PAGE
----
Photos by Alexis Marshall / MTSU Sidelines
Imagine Lucy Dacus and Phoebe Bridgers bowing down on the stage of the Ryman Auditorium to Julien Baker as she shreds a larger-than-life guitar solo. It’s a sad-girl indie-rock fantasy, but in boygenius’ debut performance, it was reality.
Baker, Bridgers and Dacus took hold of Nashville’s mother church Sunday in the first stop of their tour, filling the pews with rich sound and painful honesty both individually and as a group.
The new supergroup’s first-ever live set, though not exactly surprising, enchanted and enthralled the audience — perhaps even more so the performers. Each of them spoke as though the show was a big milestone. Indeed it was a culmination of their work as artists and friends, complete with matching jackets emblazoned with moons and stars and the state of Idaho.
Truly the spirit of their inaugural show was less that of a concert and more what one would expect from a storytelling. They were bold, humble and earnest in their performance, each contributing her own distinct and discernible tone, not masking each other but intertwining their voices to create full harmonies that filled the space. They were so incredibly kindred and complementary, playing songs from their new self-titled EP.
One of the best parts of the show was getting to see each woman shine on her own first.
Headliner and former MTSU student Julien Baker touched the Ryman in her set Sunday, her songs transforming from contemplative, self-doubting ballads to fully fledged anthems, as evidenced in “Sour Breath” when she slowly builds from admitting “you’re everything I want, and I’m all you dread,” to relentlessly chanting “the harder I swim, the faster I sink.” It’s not exactly uplifting, but it’s powerful.
Her lyrics dive head-first into feelings of isolation and inadequacy, with Baker singing delicately at first before belting with all the extraordinary might she hides in her small frame. It’s impressive how much thunderous sound she generated by herself on stage for the majority of her set, switching between guitar and piano and using loop pedals to build walls of sound that crested and washed over the audience.
Baker’s vocals were beyond strong, regardless of the intensity of the song. When she sang softly, the audience hung onto every word, every syllable, every parting of her lips. And when she wailed in her upper register, she sang with so much feeling that I swear it could never sound the same twice.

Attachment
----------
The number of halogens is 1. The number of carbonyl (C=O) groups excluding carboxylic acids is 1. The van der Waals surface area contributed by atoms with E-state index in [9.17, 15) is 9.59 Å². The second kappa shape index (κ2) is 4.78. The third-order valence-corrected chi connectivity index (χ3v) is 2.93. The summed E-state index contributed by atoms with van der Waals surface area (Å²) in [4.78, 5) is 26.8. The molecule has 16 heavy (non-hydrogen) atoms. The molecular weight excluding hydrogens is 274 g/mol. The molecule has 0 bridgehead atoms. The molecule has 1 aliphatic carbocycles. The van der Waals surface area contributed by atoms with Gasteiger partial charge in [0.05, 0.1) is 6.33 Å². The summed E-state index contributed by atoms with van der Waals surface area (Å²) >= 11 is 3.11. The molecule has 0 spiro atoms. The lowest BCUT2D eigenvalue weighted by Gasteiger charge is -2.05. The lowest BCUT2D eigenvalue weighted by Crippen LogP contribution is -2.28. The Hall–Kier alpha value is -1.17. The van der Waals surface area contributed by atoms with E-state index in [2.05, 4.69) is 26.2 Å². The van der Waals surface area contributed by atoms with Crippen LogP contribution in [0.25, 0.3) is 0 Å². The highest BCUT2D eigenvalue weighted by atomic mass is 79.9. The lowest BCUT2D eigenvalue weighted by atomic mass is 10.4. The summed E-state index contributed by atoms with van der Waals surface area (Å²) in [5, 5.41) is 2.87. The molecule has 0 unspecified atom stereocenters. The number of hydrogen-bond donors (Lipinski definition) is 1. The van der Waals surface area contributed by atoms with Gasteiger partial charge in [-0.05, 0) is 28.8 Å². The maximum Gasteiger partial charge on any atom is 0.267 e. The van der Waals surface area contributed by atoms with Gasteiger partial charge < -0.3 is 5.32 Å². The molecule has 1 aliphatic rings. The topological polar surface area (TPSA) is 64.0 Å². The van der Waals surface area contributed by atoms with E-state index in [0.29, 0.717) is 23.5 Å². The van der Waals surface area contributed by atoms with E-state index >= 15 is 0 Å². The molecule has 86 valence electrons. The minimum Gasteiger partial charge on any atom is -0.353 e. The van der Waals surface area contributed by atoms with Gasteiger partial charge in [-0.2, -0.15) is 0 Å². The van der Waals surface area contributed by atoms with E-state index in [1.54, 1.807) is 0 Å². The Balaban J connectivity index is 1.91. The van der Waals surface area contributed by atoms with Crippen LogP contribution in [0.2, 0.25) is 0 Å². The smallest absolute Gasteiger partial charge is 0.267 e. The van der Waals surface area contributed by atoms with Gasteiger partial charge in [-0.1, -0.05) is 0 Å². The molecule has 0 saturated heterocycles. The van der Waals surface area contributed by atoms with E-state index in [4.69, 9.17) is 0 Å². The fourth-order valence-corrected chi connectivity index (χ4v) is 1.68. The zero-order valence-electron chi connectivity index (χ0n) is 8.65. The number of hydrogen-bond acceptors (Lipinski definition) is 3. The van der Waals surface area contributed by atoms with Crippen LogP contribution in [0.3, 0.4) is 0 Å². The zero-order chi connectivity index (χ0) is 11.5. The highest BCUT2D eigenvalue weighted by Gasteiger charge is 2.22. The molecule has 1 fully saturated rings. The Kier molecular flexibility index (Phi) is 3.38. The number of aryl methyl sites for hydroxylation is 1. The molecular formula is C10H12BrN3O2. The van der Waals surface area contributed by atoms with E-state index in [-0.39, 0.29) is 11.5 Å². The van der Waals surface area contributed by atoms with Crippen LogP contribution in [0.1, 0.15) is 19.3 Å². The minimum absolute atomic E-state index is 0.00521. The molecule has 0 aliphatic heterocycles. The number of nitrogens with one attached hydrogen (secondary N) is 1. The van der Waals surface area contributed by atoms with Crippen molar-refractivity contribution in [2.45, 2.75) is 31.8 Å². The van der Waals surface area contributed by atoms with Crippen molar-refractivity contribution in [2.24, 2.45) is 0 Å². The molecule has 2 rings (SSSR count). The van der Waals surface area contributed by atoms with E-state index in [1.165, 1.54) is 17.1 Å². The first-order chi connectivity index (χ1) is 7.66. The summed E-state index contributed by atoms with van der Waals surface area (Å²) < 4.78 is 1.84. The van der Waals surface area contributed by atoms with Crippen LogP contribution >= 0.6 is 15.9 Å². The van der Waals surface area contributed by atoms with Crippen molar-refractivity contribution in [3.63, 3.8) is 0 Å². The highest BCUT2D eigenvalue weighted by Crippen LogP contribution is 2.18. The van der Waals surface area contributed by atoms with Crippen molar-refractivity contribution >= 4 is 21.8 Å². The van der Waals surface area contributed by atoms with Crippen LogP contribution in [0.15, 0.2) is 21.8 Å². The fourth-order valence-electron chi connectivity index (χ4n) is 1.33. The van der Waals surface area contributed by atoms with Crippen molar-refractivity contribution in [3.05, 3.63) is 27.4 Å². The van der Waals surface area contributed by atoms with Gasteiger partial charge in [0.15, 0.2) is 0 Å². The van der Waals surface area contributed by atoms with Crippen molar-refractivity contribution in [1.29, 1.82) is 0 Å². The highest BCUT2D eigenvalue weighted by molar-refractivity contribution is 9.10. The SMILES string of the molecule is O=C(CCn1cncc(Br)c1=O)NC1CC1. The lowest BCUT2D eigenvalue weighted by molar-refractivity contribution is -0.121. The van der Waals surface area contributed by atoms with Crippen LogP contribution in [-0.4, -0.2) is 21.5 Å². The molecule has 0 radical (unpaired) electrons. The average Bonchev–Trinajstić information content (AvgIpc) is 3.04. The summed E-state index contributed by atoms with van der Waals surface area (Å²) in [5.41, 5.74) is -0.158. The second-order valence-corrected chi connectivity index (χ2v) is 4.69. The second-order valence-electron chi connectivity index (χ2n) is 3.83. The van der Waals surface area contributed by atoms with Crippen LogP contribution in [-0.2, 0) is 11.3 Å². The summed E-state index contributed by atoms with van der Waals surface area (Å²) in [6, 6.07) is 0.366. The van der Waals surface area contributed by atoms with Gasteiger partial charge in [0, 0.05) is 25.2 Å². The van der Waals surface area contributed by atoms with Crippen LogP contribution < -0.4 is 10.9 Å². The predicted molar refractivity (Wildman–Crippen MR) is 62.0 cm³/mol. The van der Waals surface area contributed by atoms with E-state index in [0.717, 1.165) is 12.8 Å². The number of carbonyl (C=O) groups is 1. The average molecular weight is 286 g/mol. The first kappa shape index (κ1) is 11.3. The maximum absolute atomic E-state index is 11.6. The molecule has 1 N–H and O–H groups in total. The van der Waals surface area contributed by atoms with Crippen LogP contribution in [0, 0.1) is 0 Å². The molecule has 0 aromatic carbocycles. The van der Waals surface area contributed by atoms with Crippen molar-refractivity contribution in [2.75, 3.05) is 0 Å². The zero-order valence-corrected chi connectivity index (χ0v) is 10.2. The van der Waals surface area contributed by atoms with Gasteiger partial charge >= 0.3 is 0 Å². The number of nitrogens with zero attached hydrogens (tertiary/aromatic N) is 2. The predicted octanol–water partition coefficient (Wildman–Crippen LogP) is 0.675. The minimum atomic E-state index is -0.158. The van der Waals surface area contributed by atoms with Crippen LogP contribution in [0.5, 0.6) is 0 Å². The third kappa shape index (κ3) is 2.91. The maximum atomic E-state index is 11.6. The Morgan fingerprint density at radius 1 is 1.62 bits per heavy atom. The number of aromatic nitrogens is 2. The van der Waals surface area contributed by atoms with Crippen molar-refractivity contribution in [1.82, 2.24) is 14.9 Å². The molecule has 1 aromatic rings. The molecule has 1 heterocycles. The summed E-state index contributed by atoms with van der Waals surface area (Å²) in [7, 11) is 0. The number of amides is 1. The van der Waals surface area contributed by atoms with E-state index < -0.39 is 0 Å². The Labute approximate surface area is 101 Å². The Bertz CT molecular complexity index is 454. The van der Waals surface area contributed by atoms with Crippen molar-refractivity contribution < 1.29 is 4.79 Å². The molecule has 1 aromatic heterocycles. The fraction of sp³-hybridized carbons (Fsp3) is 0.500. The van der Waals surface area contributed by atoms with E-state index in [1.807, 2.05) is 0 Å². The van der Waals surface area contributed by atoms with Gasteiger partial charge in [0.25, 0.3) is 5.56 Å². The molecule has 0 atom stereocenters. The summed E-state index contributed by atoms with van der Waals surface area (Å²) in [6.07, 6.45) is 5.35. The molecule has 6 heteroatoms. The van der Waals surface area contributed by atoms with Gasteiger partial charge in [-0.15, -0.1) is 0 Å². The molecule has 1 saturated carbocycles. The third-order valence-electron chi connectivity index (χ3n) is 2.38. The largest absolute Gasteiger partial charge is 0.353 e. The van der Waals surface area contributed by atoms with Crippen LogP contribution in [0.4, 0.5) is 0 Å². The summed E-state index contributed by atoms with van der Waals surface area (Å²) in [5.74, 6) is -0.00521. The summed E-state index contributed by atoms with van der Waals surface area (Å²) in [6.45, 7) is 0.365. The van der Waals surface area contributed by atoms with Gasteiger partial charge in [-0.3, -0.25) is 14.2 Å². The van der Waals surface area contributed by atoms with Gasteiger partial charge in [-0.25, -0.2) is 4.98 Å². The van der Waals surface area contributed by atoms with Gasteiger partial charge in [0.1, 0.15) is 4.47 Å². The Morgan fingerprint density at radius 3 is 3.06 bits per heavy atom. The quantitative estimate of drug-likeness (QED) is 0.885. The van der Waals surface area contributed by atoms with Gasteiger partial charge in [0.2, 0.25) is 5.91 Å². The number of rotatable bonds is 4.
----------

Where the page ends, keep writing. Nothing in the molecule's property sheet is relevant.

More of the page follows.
She spoke throughout her set about how grateful she was to be there. When she performed her 2015 song “Everybody Does,” her lyrics grappled with the fear of not being enough, saying, “You’re gonna run when you find out who I am.” She thanked the audience for consistently proving her wrong.
Baker’s vulnerability is unmatched. By the end of her set, it was like her rib cage layed open on the floor of the stage. Baker truly cuts to the core of what it means to wrestle with yourself.
Bridgers was all dry humor and wry smiles during her Ryman set, bringing some ironic laughter to her music which is often melancholy or downright despondent.
Upon seeing her live, the small ghost on her album cover makes perfect sense. During songs like “Killer ” and “Steamroller,” her voice was spectral. She blanketed the room, the notes lingering in the air like smoke from the fog machines.
She struck a lighter tone when she introduced her biggest hit, “Motion Sickness,” saying, “This one’s kinda mean.” Following a trend seen across all the acts, Bridgers didn’t just sing this one. She told it to you. She made you believe her frustration as she played along with the stomping drum beat.
Bridgers was distinctly human during her performance. She re-started “Georgia” after beginning in the wrong key, saying she’d played over 100 shows so far this year, but this one had her nervous. The audience welcomed her honesty.
She also shared the story of how she got her Ryman-worthy belt buckle, which she reportedly won “mutton busting.” She said the sport was basically parents forcing children to ride sheep.
“It just means I ate shit like two seconds after all the other kids,” Bridgers said.
The indie folk-rocker led her portion of the show with the same laugh-it-off attitude you would expect from somebody who sells a t-shirt with her name plastered above an image of Danny DeVito in a platinum blonde wig.
As mentioned before, each artist brought her own strengths to this spectacular show, but Dacus was the stand-out storyteller. Her tone and inflection in every single song radiated an honesty that simply can’t be translated on-record.
She was filled with such enthusiasm for the show, saying she’d woken up that morning at 5 a.m. “like it was the first day of school.” She also added later, “Dad is here. He’s been to a lot of gigs, but he’s never been to the best gig of my life.”
And she certainly performed like it was the best of her life. The Richmond native seemed in her element at the Ryman. While she may not have commanded the room, she filled it to the brim and made it her home for the night.
Her deep, sweet voice was transfixing during stripped-down portions of her set like the opening of “Pillar of Truth,” a song she wrote about her aging grandmother.
In her closing song, “Nightshift,” Dacus absolutely wailed. Her voice has the capacity to transmit so much emotion. It sounded big and raw and open and painstakingly honest.
Every story she told on-stage, I want a copy.